Writer Michael R Williams discusses the "break-out" and "the work in progress" stories from the most recent Griffith Review, a journal known for its highbrow story telling.
The Griffith Review has cemented itself as Australia’s academic literary journal. Attracting voices from all walks of life. While it does not have the same fire in the belly as Meanjin or The Lifted Brow, its links to the university system and strong ties to publishers has made it a sluice for aspiring writers.
The style of the publication is unarguably intellectual, but this can be a double-edged sword. The Griffith Review is a jungle-gym cum safe-space for their writer’s more experimental work, but for readers it can become a pain when it sometimes gets bogged down in the abstract and unconventional.
For those who love unexcavated literature, this is your version of pop music's So Fresh.
Issue 66 celebrates the novella and no doubt there were some stunners. Viva la Novella winner Miranda Riwoe’s 'Annah the Javanese' is found at the back and they surely saved the best for last. Riwoe’s prose flows like the wails of a violin. The imagery in the first scene is of a young girl on a boat who is being given away to a strange man and the nature of the prose creates an ekphrastic moment — invoking 'Ocean Songs' by Dirty Three.
The theme for this issue is “The Light Ascending”. When compared to Meanjin’s satirical, pointed and apocalyptic “That’s all Folks!”, it initially comes off as nebulous — but there is also a literary quality to vagueness. It allows the writer to express their more intuitive qualities. The issue’s editorial describes the theme as 'a transcending from the darkness', which is an image that holds a lot of power and allows the writers wiggle room to write about a variety of topics.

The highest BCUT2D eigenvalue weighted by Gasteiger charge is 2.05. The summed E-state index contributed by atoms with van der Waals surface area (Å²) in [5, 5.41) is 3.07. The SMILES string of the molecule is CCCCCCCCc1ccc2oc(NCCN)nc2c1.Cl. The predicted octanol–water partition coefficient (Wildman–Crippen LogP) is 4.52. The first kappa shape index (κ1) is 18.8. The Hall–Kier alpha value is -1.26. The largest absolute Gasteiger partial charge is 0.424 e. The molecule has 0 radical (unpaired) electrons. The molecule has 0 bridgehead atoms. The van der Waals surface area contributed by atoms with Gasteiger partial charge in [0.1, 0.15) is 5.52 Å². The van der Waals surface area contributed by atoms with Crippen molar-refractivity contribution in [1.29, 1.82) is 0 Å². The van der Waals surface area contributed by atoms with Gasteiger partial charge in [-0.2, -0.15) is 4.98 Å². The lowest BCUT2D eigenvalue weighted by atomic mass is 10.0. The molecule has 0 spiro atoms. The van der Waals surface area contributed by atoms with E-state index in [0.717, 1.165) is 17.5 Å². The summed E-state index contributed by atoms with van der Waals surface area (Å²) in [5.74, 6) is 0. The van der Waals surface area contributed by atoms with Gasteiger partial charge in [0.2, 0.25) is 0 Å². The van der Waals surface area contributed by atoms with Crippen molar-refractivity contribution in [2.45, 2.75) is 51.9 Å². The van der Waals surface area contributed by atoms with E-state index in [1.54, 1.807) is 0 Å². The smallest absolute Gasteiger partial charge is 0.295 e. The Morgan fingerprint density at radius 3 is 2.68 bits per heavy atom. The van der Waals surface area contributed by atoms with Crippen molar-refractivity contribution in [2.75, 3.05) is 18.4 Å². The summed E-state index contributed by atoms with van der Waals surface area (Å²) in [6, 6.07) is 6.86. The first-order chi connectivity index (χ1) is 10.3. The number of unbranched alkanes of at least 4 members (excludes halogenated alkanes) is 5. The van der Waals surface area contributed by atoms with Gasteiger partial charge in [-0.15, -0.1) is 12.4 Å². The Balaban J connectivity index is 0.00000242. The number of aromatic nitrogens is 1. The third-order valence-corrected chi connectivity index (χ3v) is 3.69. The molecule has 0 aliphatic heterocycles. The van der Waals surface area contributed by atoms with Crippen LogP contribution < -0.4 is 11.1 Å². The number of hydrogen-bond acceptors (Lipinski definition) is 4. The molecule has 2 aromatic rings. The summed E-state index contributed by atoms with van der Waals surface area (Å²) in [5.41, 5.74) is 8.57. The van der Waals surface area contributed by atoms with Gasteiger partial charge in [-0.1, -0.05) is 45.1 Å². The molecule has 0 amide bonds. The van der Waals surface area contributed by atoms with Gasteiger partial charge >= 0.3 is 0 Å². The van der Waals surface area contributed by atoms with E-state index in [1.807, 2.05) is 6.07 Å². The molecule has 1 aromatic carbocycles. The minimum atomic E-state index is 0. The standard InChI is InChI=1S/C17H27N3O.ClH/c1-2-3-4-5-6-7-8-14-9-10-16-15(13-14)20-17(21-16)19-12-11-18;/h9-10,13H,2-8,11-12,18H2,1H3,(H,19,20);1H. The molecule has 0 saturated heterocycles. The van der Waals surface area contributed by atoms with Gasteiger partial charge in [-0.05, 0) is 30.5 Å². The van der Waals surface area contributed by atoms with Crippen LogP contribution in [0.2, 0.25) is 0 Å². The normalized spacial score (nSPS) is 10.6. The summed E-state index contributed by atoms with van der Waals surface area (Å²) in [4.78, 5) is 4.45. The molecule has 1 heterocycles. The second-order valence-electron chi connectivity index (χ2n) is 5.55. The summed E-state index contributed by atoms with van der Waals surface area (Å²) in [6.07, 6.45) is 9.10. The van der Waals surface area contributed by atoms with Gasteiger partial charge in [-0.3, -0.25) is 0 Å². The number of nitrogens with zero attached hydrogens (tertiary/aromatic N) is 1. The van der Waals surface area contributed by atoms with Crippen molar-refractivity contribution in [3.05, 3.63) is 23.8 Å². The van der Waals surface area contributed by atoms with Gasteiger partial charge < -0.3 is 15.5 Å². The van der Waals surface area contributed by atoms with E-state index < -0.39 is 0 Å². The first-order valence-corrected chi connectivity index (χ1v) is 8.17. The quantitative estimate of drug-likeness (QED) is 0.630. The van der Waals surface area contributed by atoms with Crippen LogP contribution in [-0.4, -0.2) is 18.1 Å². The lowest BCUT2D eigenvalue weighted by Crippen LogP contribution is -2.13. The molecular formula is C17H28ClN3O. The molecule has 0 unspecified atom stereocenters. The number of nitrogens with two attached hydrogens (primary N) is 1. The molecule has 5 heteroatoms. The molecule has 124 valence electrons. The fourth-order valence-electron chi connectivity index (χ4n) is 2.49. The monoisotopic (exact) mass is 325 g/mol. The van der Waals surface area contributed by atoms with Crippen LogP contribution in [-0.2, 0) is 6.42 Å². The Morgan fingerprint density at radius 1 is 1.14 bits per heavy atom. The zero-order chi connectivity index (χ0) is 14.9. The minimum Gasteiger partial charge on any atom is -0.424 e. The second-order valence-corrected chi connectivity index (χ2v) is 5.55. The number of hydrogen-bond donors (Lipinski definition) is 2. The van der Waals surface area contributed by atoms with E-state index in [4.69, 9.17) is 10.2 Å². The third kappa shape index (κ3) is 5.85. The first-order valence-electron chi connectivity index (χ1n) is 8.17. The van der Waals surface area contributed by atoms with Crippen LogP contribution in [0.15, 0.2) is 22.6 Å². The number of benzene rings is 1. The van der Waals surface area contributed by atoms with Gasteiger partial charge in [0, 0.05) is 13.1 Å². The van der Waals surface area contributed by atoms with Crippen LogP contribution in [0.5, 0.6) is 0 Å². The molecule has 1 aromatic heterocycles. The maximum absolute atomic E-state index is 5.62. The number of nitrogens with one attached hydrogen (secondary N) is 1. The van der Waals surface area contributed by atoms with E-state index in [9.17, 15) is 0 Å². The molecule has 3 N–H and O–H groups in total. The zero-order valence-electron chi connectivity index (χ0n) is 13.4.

The first story, 'Instructions for a steep decline', by Julienne van Loon is an imbroglio. A clear amount of creativity has gone into the inception of this story. It weaves narratives and themes of time, Eastern philosophy and modern stress and relationships, but there is a real lack of discipline in her line. Many of the sentences are bloated and pretentious, and an eye rolling number of clichés – such as using multiple questions and short action sentences – just make the piece too jarring to read.—
There are still highlights in the poetry, though. 'The Morning Fog', a poem by Stuart Barnes has a janky rhythm and is laced with the imagination of Robert Adamson. 'Q&A' by Shastra Deo is an intriguing discussion with an AI and Sarah Holland-Batt’s 'Pursuit Music' is drenched with atmosphere.
Allanah Hunt is a young voice that readers should look out for. While her sentence by sentence work could use tidying, the vision and emotionality that went into her piece 'Spectrums' was undeniably moving. A main character in the story is colour blind, and Hunt uses this character to explore themes of race, violence and sexuality. Without crossing into cliché territory, she is able to find her own voice using imagery that is almost cartoonish and artificial. Through this device she is able to describe the textures of blood people and other startling imagery in the process.
In a slowly growing industry, literary journals are important steppingstones. This is both for writers looking for a leg-up and readers looking for new talent. The Griffith Review has room for many reader's tastes.
Griffith Review: Issue 66: "The Light Ascending" is published by Griffth Review; 271 pages; RRP $18.50.
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